Bridging Multicultural Education: Bringing Sexual Orientation into the Children's and Young Adult Literature Classrooms

Article excerpt

Playwright / activist Tomi Avicolli writes:

School was one of the more painful experiences of my youth. The neighborhood bullies could be avoided. The taunts of the children living in those endless repetitive row houses could be evaded by staying in my room. But school was something I had to face day after day for some two hundred mornings a year. (330)

As Avicolli notes, attending school is mandatory. There is, short of dropping out, no way of avoiding the pain that results from physical and psychological abuse: the taunts of schoolmates, the sense of isolation from others, and a lack of protection on the part of teachers or administrators. Because I have worked with lesbian, gay, bisexual, transgendered, or intersexed ( hereafter l/g/b/t/i) students in universities in Georgia, Kentucky; and Ohio inside and out of the classroom, I am very aware that the pain of elementary and high school is often overwhelming and leaves scars that take years to heal, if they ever do. I am also aware that heterosexual students are often not aware of the depth of pain that their taunts or silence creates, for cultural messages tell them that hate speech toward l/g/b/t/i students is allowable. Because name calling and ridicule begin in elementary school, I believe it is vital to begin interrogation of attitudes toward sexuality in elementary education. (1) While the past twent y years have shown gains in including African American, Mexican, Latinalo, Chinana/o, Asian American, and Native American experience in curricula, the same is certainly not true for literature that includes experiences of l/g/b/t/i persons. Too few states or school districts attempt to defuse the prejudices that are apparent in schools and in the greater culture. (2) In her essay "Homophobia, Why Bring It Up?" African American activist and writer Barbara Smith notes: "Homophobia is usually the last oppression to be mentioned, the last to be taken seriously; the last to go. But it is extremely serious, sometimes to the point of being fatal" (112). Smith continues, "curriculum that focuses in a positive way upon issues of sexual identity, sexuality, and sexism is still rare ... yet schools are virtual cauldrons of homophobic sentiment, as witness by everything from the graffiti in the bathrooms and the putdowns yelled on the playground to the heterosexist bias of most texts and the firing of teachers on no othe r basis than that they are not heterosexual" (114). As an African American lesbian, Smith understands that none of our lives are based on one single issue like sexuality, and that one way to understand the complexity and nature of intersecting and overlapping oppressions, and stereotypes, is look at them in combination in the classroom: "making connections between oppressions is an excellent way to introduce the subjects of lesbian and gay male identity and homophobia, because it offers people a frame of reference on which to build.... It is factually inaccurate and strategically mistaken to present the materials as if all gay people were white and male" (115).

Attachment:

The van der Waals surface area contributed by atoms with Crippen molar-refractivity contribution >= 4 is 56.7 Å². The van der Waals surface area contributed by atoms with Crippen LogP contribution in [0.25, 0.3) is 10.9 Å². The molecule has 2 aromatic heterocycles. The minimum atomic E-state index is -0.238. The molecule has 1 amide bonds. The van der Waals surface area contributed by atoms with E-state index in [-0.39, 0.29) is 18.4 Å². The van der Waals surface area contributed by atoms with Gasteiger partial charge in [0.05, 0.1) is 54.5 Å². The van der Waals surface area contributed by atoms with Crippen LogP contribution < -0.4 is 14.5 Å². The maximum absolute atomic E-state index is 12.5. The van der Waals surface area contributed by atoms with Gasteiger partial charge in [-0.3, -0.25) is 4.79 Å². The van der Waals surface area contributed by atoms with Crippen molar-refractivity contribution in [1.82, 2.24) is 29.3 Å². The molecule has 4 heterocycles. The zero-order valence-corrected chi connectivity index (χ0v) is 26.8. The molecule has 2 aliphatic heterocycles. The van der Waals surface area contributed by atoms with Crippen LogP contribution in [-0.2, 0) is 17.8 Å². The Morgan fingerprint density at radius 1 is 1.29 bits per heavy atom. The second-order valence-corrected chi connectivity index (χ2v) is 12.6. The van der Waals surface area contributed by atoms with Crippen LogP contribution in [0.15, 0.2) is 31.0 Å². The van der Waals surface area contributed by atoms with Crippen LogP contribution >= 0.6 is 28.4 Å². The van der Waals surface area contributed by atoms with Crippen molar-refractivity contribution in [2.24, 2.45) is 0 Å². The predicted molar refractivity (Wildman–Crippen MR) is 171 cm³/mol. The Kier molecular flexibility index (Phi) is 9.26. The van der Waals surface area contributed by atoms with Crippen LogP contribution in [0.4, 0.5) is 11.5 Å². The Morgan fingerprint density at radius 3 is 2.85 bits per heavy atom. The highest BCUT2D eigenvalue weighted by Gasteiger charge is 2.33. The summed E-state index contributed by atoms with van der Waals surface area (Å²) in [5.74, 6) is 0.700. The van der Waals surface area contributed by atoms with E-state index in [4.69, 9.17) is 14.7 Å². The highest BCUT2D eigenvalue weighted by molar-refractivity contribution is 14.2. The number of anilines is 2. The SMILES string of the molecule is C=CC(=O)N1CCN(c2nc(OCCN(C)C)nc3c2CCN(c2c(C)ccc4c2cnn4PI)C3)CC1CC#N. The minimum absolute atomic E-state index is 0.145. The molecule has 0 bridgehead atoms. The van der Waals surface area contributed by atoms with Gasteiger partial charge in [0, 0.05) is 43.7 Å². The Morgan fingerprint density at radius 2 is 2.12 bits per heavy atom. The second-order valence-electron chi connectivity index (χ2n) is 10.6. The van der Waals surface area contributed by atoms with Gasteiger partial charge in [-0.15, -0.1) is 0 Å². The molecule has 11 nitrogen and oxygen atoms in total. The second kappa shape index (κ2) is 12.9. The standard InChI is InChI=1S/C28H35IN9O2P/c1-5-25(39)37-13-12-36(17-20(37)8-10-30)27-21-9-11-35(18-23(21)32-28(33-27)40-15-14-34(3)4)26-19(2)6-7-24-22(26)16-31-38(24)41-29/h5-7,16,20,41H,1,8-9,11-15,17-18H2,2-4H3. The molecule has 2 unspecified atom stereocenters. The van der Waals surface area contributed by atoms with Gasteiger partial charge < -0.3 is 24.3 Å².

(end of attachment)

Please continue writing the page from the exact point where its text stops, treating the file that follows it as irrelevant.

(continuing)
At the regional campus in Appalachian Ohio where I teach it is vital for education majors who are mostly white working class students, often first generation college students, who have strong ties to fundamental religious beliefs, that issues that interrogate race, class and gender, including l/g/b/t/i issues, be included in the curriculum. Certainly the violence of the past few years, frequent gay-bashing, the well publicized death of Matthew Shepard, and shootings at numerous schools around the country which are often related in some way to sexism or to sexual innuendo, indicate the need for students to examine and change the prejudices that are so widely held. Warren Blumenfeld points out that "issues relating to GLBT people should be formally and permanently integrated into existing courses across the curriculum" and "homophobia and other 'diversity' workshops should be implemented for the entire campus community to sensitize and educate staff, faculty, and administrators" (Massachusetts Governor's Commis sion). …


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